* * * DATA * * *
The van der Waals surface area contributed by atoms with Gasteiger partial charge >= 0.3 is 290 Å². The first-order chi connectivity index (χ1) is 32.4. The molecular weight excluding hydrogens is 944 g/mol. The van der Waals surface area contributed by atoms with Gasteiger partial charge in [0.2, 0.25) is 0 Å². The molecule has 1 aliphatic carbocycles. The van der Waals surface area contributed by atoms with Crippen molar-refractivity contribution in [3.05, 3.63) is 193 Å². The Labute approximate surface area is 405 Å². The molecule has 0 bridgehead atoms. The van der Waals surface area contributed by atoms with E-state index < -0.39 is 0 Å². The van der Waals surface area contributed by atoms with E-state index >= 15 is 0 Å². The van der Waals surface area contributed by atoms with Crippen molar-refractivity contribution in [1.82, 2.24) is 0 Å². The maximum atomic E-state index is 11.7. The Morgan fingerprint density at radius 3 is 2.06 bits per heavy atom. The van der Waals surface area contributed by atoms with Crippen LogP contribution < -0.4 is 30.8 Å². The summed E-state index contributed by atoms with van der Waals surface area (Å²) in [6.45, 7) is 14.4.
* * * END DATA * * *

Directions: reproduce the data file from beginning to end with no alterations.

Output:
The van der Waals surface area contributed by atoms with Gasteiger partial charge >= 0.3 is 290 Å². The first-order chi connectivity index (χ1) is 32.4. The molecular weight excluding hydrogens is 944 g/mol. The van der Waals surface area contributed by atoms with Gasteiger partial charge in [0.2, 0.25) is 0 Å². The molecule has 1 aliphatic carbocycles. The van der Waals surface area contributed by atoms with Crippen molar-refractivity contribution in [3.05, 3.63) is 193 Å². The Labute approximate surface area is 405 Å². The molecule has 0 bridgehead atoms. The van der Waals surface area contributed by atoms with E-state index < -0.39 is 0 Å². The van der Waals surface area contributed by atoms with E-state index >= 15 is 0 Å². The van der Waals surface area contributed by atoms with Crippen molar-refractivity contribution in [1.82, 2.24) is 0 Å². The maximum atomic E-state index is 11.7. The Morgan fingerprint density at radius 3 is 2.06 bits per heavy atom. The van der Waals surface area contributed by atoms with Crippen LogP contribution < -0.4 is 30.8 Å². The summed E-state index contributed by atoms with van der Waals surface area (Å²) in [6.45, 7) is 14.4.